In 2004, our first daughter was born. We hadn’t found out the gender. I had been sure she was a boy. She arrived in the middle of the night, and my mother and sister ran out to a 24-hour Walmart to buy her something pink. When I became pregnant again, I was surprised at the overwhelming longing I had for another girl. It wasn’t that I didn’t want a boy, or that I was particularly attached to already having one girl–Sera wasn’t (and isn’t) even that girly. It was the idea of sisters. I was elated when we found out–all three of us together in the ultrasound room–that Amelie was indeed, a girl. Sera proudly made the call to family and friends announcing her new “sis-oh.”
Sera was two years old, and with Amelie growing steadily in my belly, I read anything I could get my hands on about sibling rivalry. With a 2.5 year age difference, we were prepared for the outbursts, tears, and jealousy that often comes with bringing a new baby home. When the time came, there was actually no “bringing” Amelie home because she was already there–born in the dining room with Sera watching. Sera splashed the water, held my arm during contractions, and when it was time to cut the cord, she yelled, “I’ll go get my scissors!” We laughed and told her we had special scissors. Together, she and Josh loosed her baby sister into the world.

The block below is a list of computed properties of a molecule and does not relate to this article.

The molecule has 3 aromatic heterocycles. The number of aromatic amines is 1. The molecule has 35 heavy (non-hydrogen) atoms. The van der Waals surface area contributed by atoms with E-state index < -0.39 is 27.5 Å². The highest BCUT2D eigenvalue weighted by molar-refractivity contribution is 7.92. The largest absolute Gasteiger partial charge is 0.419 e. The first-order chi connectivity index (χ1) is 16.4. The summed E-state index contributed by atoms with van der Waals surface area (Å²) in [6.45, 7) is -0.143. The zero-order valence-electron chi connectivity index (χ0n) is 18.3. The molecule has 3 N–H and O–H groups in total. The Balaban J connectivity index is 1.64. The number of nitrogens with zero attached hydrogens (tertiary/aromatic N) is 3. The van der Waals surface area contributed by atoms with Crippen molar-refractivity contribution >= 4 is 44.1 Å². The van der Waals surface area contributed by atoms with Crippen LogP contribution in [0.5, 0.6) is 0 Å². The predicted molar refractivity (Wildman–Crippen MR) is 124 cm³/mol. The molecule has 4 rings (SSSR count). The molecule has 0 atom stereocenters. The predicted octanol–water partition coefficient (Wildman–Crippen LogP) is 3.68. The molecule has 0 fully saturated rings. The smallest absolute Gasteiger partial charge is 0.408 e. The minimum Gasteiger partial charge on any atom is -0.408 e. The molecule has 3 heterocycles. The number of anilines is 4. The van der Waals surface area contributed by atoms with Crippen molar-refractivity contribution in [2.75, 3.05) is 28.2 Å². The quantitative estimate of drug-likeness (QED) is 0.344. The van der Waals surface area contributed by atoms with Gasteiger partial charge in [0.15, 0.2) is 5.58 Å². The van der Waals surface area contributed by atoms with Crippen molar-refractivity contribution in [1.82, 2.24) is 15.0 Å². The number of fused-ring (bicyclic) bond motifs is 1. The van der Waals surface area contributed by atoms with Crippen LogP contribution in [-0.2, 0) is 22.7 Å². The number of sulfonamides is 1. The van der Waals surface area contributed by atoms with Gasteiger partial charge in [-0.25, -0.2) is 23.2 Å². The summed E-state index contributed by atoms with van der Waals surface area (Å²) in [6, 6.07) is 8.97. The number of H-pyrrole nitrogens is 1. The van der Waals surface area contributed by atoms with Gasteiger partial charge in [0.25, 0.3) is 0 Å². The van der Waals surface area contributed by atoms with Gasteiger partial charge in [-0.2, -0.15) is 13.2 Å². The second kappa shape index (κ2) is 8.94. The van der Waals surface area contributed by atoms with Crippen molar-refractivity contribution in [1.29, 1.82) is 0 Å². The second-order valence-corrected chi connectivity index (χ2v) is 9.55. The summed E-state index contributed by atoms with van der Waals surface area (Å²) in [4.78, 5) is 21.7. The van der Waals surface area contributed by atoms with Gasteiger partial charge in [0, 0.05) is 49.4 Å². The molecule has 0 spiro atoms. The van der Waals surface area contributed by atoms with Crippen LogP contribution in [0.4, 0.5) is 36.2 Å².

I waited for the tantrums and the expressions of displacement I had anticipated. But none came. Sera cherished her baby sister. She played with her, brought me diapers, and once…after I had heard a piercing cry and then nothing at all coming from my back bedroom, I found them. Amelie peaceful on my bed, and two-and-a-half year old Sera looking up at me: “She rolled off your bed. So I picked her up and put her back on.” The first time Amelie had ever fallen, Sera had been there. Her protective, chubby, toddler arms ready to save her baby sister.
Over the next few years they remained sidekicks. Through moves across the country and making new friends in a new state, they formed their own little unit. Sure, they had tantrums and disagreements, but overall they were friends. They were close.
When Sera started 1st grade, a noticeable shift occurred. She was more tired at the end of the day and needed extra space away from all of us once she got home. Amelie became clingy during the day. The friend she shared all of her hours with was suddenly gone. I was sad for her, but I reminded myself that this was a normal part of life. Or at least a normal part of our culture.
When Amelie started Kindergarten, the gap widened even more. No longer did they share the same set of multiage children. Sera had her own friends from her own class, and Amelie had hers. The age gap between them seemed to grow, and their interests were vastly different. They were both exhausted and distraught when they got home from school each day. They had no energy to build, or even to maintain their own relationship. Their days were spent apart. Their nights were spent fighting.
I did not grow up with siblings close to my own age, so this was (is) completely foreign territory for me. I heard the same reassurance from every adult set of sisters I know, “We’re best friends now, but we hated each other when we were little!”